Example 2: You have a new household project to tackle: installing a wood floor. You research the techniques needed to complete this project and conclude that it is not very difficult. [note 1] DO (Delusional Optimist) becomes the predominant archetype as you enthusiastically begin this project. However, as you get further along in the project you encounter unanticipated problems: a problem with the subflooring (unevenness or a moisture problem). As you go further along in the project you feel yourself sliding toward the pessimistic end of the Optimistic/Pessimistic scale. Eventually your enthusiasm for the project fades as you become more pessimistic. You walk away from the project.
Example 3: You have written a blog post that is so brilliant it will go viral. You remain in a state of DO (Delusional Optimist) for several days as you bask in its brilliance. (Of course, only YOU see it as brilliant.) As you carefully monitor the hit statistics for that particular blog post you realize it is not going viral. You slide towards DP (Delusional Pessimist) and oscillate between that archetype and RP (Realistic Pessimist).
The term “delusional” was selected as the opposite of “realistic” as opposed to using a word such as “unrealistic.” (Some antonyms of realistic are chimerical, delusive, kafkaesque, phantasmagorical, surreal, surrealistic. (Source: http://www.synonym.com/antonym/realistic)) Unrealistic has an Orwellian Newspeak sound to it, much like an untruth which, of course, is a lie. But when the word truth remains a part of the word, we think, on some level, that there is some truth in there. I selected the word “delusional” to really portray the complete absence of anything that is realistic. However, the word delusional also has a pejorative connotation and I want to back away from that pejorative tone to some degree.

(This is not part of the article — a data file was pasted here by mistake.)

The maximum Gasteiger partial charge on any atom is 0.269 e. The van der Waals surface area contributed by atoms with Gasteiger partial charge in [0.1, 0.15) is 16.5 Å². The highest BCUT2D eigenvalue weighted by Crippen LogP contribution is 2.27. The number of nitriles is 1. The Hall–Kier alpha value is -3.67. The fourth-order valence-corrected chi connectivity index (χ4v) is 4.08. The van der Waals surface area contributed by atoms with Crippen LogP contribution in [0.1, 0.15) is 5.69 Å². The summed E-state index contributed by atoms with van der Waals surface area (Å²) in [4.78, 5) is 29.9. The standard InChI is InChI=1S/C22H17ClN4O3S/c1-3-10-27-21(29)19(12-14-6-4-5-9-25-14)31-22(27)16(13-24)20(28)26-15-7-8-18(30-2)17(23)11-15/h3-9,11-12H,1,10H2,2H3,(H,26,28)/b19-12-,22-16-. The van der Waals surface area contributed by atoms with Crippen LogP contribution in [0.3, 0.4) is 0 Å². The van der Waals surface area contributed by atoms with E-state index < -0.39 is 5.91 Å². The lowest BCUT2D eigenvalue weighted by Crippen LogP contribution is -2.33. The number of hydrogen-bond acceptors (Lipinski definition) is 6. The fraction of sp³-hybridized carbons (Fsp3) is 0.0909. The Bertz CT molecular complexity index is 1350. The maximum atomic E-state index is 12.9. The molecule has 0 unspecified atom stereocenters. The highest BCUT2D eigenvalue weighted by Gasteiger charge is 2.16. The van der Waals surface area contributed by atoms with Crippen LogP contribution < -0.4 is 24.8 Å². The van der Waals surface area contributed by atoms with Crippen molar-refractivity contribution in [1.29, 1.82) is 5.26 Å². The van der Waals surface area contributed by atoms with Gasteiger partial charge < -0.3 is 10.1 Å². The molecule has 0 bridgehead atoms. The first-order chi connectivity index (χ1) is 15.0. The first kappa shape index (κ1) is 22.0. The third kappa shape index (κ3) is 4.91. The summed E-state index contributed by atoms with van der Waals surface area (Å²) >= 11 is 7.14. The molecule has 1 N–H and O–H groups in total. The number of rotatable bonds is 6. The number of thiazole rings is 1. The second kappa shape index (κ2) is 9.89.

My use of the word “gift” in this context is meant, in part, to convey the sense that others use this word when speaking about ADHD or other disorders. The intent is to see it as something special that has been given to them, a special challenge. However, there is a tendency to take the word “gift” in its literal sense and it is at that point when “gift” – as something resolutely positive – drifts into the world of delusional. I am also implying this sense of the word “gift” though, I must admit, I may be one of the few who interpret “gift” in this context in this way.
- You find something like this – http://www.hometips.com/diy-how-to/installing-hardwood-floors.html – and think to yourself: “How hard can this be if the person in a drawing can do it?”↩